Greenblatt resigns as US Middle East envoy
The Guardian, Financial Times and Reuters report that US special envoy for the Middle East, Jason Greenblatt, has resigned, raising doubts about the publication of the long-delayed US Israeli-Palestinian peace plan. Greenblatt may stay in the role until the publication of the plan, which is now due to be released after the Israeli elections.
BBC News, the Guardian, Telegraph and Reuters report that Turkey has warned it may reopen the route for Syrian refugees to enter Europe if it does not get more international support for creating a safe zone in north-east Syria. President Recep Tayyip Erdogan called for “logistical support” to establish a safe zone and threatened to move its troops unilaterally into the zone unless progress is made.
Reuters reports that Iran has lifted restrictions on research and development activities on advanced centrifuges to speed up the enrichment of uranium. “Foreign Minister (Mohammad Javad) Zarif, in a letter to EU (European Union) policy chief (Federica Mogherini) announced that Iran has lifted all limitations on its (nuclear) Research and Development (R&D) activities.” BBC News examines the significance of the Iranian decision “if Iran resumed higher levels of enrichment that would pose a more serious proliferation risk and shorten the “break-out time” – the time it would theoretically take to acquire enough fissile material for one bomb”.
The Times reports that China will invest $280 billion in Iran’s oil and gas industry. The cash injection, part of a $400 billion agreement reached between the two countries in 2016, will be planned to minimise repercussions to Chinese companies for breaching US sanctions, with China using the Yuan along with “soft currencies” earned from international trade in weaker economies. In return, China will be able to buy oil, gas and petrochemical products at a guaranteed discount of at least 12 per cent, and will have first refusal to run all new or rebooted oil, gas and petrochemical production projects.
The Guardian and Reuters report that Prime Minister Benjamin Netanyahu met Boris Johnson as part of a drive to discourage world powers from dialogue with Iran. Netanyahu was in Downing Street for 29 minutes. A Downing Street spokesperson later said the two leaders “agreed on the need to prevent Iran getting a nuclear weapon and stop wider destabilising Iranian behaviour”, while Johnson “stressed the need for dialogue and a diplomatic solution”. The Telegraph reports that Downing Street appeared to reject Israeli calls for the UK to take a harder line against Iran and continue support for the JCPOA.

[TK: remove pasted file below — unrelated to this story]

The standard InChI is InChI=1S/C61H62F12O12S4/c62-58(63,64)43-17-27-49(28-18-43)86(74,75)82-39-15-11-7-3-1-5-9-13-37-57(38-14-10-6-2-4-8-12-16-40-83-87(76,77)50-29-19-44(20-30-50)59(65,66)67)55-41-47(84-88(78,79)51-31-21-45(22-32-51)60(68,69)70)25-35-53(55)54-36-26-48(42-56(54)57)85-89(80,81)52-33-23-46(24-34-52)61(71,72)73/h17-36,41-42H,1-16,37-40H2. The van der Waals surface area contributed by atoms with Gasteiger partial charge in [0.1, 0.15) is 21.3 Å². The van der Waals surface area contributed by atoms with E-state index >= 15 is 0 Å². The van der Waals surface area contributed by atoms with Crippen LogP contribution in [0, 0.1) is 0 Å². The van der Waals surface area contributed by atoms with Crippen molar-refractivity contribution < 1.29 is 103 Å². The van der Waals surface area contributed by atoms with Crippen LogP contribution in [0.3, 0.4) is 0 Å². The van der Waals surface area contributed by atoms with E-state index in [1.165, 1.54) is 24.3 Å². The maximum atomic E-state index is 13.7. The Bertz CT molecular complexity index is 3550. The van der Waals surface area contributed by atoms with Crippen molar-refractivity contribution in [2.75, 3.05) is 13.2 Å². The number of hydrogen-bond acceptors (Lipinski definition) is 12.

The Times reports that US Secretary of State Mike Pompeo has refused to sign a peace deal with the Taliban amid growing unease over the draft accord aimed at ending the conflict in Afghanistan, according to officials. It has emerged that senior figures within the Trump administration (Pompeo included) harbour deep misgivings about striking a deal with the insurgents after a Taliban suicide bomber blew himself up near the US embassy in Kabul on Thursday. Several former US ambassadors to Afghanistan had already warned in an open letter this week that a hasty withdrawal of US troops risked plunging the country into “total civil war”.
The Guardian, the Times and Independent report that US Defence Secretary Mark Esper has warned that European nations refusing to repatriate IS fighters are creating a risk to regional security. Esper said there were around 2,000 foreign fighters held in north-east Syria, but asking the Kurdish-led Syrian Democratic Forces to keep them in makeshift jails was an increasing risk to regional security. Esper also said that the US has no plan to seize the Iranian oil tanker Adrian Darya 1. The tanker appears to have turned off its transponder in the Mediterranean west of Syria.
Reuters reports that seven of the 23 crew members of the Stena Impero have reached Dubai after Tehran agreed to their release. An official with Russia’s embassy in Tehran said the seven crew members obtained their visas in Tehran on Wednesday and flew to Dubai. The remaining 16 crew members will remain on board the ship “until the fate of the tanker itself is decided”.
Reuters reports that the EU has set up a common counter-terrorism register, hoping to facilitate prosecutions and convictions of suspected militants returning from fighting with IS in Iraq and Syria. The new database will put together information from the EU28 on ongoing investigations, prosecutions and convictions of militants, facilitating cooperation among national prosecutors. The EU security commissioner Julian King told Reuters that at least 1,300 EU citizens, of which more than half are children, are held in Syria and Iraq.
Reuters reports that Saudi Arabia has called on southern Yemeni separatists to cede control of Aden and voiced its support for the government, an indication that its rift with the UAE had deepened. In a statement, the kingdom refused any “new reality” imposed by force in the south and added any attempt to destabilise Yemen’s security would be a threat against Saudi Arabia and “will be dealt with decisively”. The Kingdom is hosting indirect talks to resolve the crisis between the UAE-backed separatists and officials of the government of President Abd-Rabbu Mansour Hadi.